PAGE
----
Fachportal der Sprach- und Literaturwissenschaften in der Schweiz

How to study

Starting your degree

  • New students have hundreds of questions to ask: What should I enrol for first, and how many classes can I enrol for per semester? How do I actually register for a course? – For most degrees, questions like these will be answered at information evenings for new students. Go along, ask your most pressing questions and start talking to lecturers and fellow students on your course.
  • Obtain accurate information about the curriculum in your subject and follow it. In most subjects, there is little enthusiasm for "creative" scheduling.
  • Do not take on too much at the start of your course. In your first term you are usually still busy getting to grips with university life, including the everyday practicalities. This is particularly applicable if you have moved to a new city. You would be well advised to attend only the compulsory classes, and perhaps one or two additional lectures that you are really interested in, so you have time to get used to your new way of life.

During your degree course

  • It can happen that a degree course does not match the student's expectations, or they find it too demanding. In these circumstances, do not hesitate to ask the student advisory service or careers service for help. There is little point in forcing yourself to continue with a course that you know to be wrong for you. As Markus Diem says, changing subject within the BA/MA system is not usually very difficult these days. You lose a semester, but credits can often be transferred so that they count towards the new course.
  • Be mobile and do a semester abroad. It broadens your horizons, both academically and personally. It also indicates to future employers that you are mobile and independent and able to cope with new situations.

Transition from BA to MA

  • Since the introduction of the Bologna system with the BA/MA system, making the transition from BA to MA has become increasingly important. Take time out to think about this and ask yourself the following questions: Am I really studying for the right degree at the right university? Should I change subjects? Should I continue my studies at another university?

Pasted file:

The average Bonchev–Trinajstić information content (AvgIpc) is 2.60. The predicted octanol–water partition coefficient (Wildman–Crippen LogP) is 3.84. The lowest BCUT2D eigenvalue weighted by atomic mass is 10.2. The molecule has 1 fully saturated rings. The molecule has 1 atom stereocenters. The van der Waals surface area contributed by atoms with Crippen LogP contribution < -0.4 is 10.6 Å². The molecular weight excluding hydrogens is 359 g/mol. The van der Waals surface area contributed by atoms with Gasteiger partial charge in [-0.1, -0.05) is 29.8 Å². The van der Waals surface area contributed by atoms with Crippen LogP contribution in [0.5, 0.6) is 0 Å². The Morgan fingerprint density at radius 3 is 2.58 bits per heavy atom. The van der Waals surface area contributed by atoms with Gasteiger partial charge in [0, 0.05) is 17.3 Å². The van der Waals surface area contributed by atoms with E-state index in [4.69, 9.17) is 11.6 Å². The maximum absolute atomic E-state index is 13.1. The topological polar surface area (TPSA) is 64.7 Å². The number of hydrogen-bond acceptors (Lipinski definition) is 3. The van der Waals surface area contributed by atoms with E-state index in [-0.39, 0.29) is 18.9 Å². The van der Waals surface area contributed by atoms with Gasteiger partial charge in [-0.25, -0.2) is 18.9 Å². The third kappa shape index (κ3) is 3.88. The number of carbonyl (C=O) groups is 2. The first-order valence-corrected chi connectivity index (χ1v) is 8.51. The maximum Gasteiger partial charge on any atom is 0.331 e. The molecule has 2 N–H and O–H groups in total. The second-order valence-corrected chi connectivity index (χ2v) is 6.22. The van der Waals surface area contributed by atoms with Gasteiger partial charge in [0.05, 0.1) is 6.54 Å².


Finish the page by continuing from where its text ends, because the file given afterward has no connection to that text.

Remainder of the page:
• For language and literature studies, the courses offered at Master's level are increasingly influenced by the research areas of the lecturers. If, when you start your Master's, you already have a marked interest in a specialist area within your subject, it is well worth changing to a different university where a professor specializes in that area. If you are aiming at an academic career, it is also important to have two different places of study on your CV. That shows your flexibility and willingness to relocate.
  • Or should I try moving straight into a career? – Up to recently, a BA did not count for much in the world of work, and it was usual to obtain a Master's. However, things seem to be changing in this respect. There are now some students who move into a job straight after their BA. At present it is difficult to predict what the opportunities for graduates with a BA will be like on the jobs market.

Social aspects

  • Studying can sometimes be rather lonely. It's a good idea to join study groups, serve on student bodies that represent students' interests, participate in a drama group or take advantage of the great variety of sports on offer at the university. Don't wait for someone to approach you – you have to make the first move.
  • You will never in your life have so much time to acquire knowledge. Even in stressful phases, try not to lose your enjoyment of learning. Make use of the wide variety of extra-curricular activities offered by the university: foreign languages, writing courses, computer courses etc.

Julia Vögelin, BA Deutsche Philologie und Soziologie, Universität Basel

«Es lohnt sich, immer wieder einen Blick in den Leitfaden des Studienfaches zu werfen. So kann man es vermeiden, am Ende des Bachelorstudiums noch Pflichtveranstaltungen nachholen zu müssen, obwohl man das Diplom schon in den Händen halten könnte.»

Sofie Behluli, MA English Languages and Literatures und Deutsche Sprach- und Literaturwissenschaft, Universität Bern

«Anglophone Literatur ist meine Leidenschaft. Bücher zu lesen, mich mit anderen über diese auszutauschen und mein Wissen in längeren Arbeiten zu vertiefen - ein Traum!»

Delia Imboden, MA in World Arts und Slavistik, Universität Bern

«Es lohnt sich während dem Studium nicht nur auf ECTS Punktejagd zu gehen, sondern auch Kurse zu belegen, die einem wirklich interessieren, auch wenns keine Punkte dafür gibt. So kann man vom Studium richtig profitieren und alles macht auch viel mehr Spass.»